EU Member States endorsed on 29 April 2021 the Council's position on a five-billion-euro fund designed to mitigate the immediate impact of the United Kingdom's withdrawal from the European Union. The fund, known as the Brexit adjustment reserve, will focus on the most affected regions, areas and sectors in the EU and will be used to pay for a variety of measures such as compensating businesses for lost trade, keeping people in employment and setting up customs checks at ports.
Augusto Santos Silva, Minister of State and of Foreign Affairs of Portugal, Council presidency said: "The reserve aims to support all member states to counter the negative consequences of the UK's withdrawal. In a spirit of solidarity, we are committed to help European regions, companies and citizens, and especially the hardest hit communities, to tackle the unprecedented challenges of Brexit."
The Council's position endorses a four-year period from 1 January 2020 until 31 December 2023, meaning that costs incurred during that time as a result of Brexit can be covered in full or in part. Since the economic consequences of the UK's withdrawal are multiple and unpredictable, the draft regulation establishing the reserve provides an indicative and non-exhaustive list of eligible measures.
In order to take into account the immediate impact of the adverse consequences of the withdrawal of the United Kingdom from the Union on the Member States and their economies and the need to adopt mitigating measures, ECOPNET (European Cooperation & Partnership Network) appreciates the Council's position.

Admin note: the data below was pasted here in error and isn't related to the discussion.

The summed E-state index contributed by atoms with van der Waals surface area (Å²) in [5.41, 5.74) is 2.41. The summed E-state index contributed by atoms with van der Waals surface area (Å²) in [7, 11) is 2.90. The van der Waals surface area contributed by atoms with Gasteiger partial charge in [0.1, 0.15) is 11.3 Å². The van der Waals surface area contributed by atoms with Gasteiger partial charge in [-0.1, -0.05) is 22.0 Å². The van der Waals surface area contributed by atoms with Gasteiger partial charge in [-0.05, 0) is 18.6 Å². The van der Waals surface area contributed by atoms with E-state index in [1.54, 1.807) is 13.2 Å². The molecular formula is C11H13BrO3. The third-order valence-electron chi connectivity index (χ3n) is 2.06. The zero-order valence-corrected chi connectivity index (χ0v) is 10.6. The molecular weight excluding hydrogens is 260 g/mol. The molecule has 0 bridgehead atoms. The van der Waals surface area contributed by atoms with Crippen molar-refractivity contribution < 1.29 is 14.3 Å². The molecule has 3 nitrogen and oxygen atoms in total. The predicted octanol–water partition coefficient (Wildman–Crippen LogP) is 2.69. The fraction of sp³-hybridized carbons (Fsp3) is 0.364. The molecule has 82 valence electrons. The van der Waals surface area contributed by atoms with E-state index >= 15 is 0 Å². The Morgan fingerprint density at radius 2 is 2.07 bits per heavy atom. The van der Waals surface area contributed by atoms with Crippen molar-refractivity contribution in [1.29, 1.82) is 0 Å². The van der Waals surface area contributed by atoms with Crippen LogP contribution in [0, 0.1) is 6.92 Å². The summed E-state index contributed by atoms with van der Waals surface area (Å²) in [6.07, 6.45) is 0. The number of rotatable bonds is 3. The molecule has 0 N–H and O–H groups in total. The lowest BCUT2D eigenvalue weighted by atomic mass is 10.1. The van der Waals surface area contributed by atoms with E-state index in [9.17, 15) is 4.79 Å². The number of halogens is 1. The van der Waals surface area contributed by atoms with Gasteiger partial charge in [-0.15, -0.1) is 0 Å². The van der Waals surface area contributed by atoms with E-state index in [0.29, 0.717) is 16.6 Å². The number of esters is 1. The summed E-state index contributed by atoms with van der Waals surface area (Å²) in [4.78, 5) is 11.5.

The list includes, among other things, assistance to businesses and fishing communities, short-term work schemes and retraining programmes, border, customs, sanitary and phytosanitary checks, collection of indirect taxation, and reintegration of EU nationals who have left the UK due to the withdrawal.
In line with the policy of strengthening cohesion across the EU, the allocation method takes into account the uneven impact of Brexit on different regions and sectors. According to the Council's position, all five billion euros (in 2018 prices) will be provisionally allocated upfront. Each member state's share is determined by three main factors: the value of fish caught in the UK exclusive economic zone, the importance of trade with the UK, and a factor linked to the population of maritime border regions with the UK.
Overall, €600 million will be allocated in accordance with the factor linked to fishing, €4.150 billion based on trade, and €250 million under the factor linked to maritime border regions. Four billion euros, or 80% of the reserve, will be disbursed as pre-financing in three instalments, in 2021, 2022 and 2023. The remaining one billion will be made available in 2025, and how it is shared will depend on how member states have spent the funding in the previous years, also taking into consideration any unused amounts.
Source: Council of the European Union Press Release